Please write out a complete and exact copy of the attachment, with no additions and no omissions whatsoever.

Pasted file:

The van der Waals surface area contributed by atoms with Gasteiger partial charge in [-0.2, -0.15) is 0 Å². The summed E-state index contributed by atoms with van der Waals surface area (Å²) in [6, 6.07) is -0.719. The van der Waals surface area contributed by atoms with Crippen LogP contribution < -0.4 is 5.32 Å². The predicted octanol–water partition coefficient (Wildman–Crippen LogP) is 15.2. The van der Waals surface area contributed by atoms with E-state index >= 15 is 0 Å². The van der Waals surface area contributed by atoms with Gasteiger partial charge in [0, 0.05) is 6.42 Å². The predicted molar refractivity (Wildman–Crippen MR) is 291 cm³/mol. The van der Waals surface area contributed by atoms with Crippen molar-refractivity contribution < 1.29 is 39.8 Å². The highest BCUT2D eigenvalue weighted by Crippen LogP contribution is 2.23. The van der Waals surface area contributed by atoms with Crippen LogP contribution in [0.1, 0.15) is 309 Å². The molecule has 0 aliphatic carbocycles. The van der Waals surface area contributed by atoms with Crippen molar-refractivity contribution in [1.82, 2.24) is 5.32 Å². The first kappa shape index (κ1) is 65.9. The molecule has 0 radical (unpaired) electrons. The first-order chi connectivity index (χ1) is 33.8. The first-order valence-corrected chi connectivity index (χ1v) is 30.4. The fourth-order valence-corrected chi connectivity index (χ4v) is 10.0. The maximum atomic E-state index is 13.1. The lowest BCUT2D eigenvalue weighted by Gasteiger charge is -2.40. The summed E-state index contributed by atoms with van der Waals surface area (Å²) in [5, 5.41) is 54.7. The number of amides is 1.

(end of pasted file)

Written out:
The van der Waals surface area contributed by atoms with Gasteiger partial charge in [-0.2, -0.15) is 0 Å². The summed E-state index contributed by atoms with van der Waals surface area (Å²) in [6, 6.07) is -0.719. The van der Waals surface area contributed by atoms with Crippen LogP contribution < -0.4 is 5.32 Å². The predicted octanol–water partition coefficient (Wildman–Crippen LogP) is 15.2. The van der Waals surface area contributed by atoms with E-state index >= 15 is 0 Å². The van der Waals surface area contributed by atoms with Gasteiger partial charge in [0, 0.05) is 6.42 Å². The predicted molar refractivity (Wildman–Crippen MR) is 291 cm³/mol. The van der Waals surface area contributed by atoms with Crippen molar-refractivity contribution < 1.29 is 39.8 Å². The highest BCUT2D eigenvalue weighted by Crippen LogP contribution is 2.23. The van der Waals surface area contributed by atoms with Crippen LogP contribution in [0.1, 0.15) is 309 Å². The molecule has 0 aliphatic carbocycles. The van der Waals surface area contributed by atoms with Crippen molar-refractivity contribution in [1.82, 2.24) is 5.32 Å². The first kappa shape index (κ1) is 65.9. The molecule has 0 radical (unpaired) electrons. The first-order chi connectivity index (χ1) is 33.8. The first-order valence-corrected chi connectivity index (χ1v) is 30.4. The fourth-order valence-corrected chi connectivity index (χ4v) is 10.0. The maximum atomic E-state index is 13.1. The lowest BCUT2D eigenvalue weighted by Gasteiger charge is -2.40. The summed E-state index contributed by atoms with van der Waals surface area (Å²) in [5, 5.41) is 54.7. The number of amides is 1.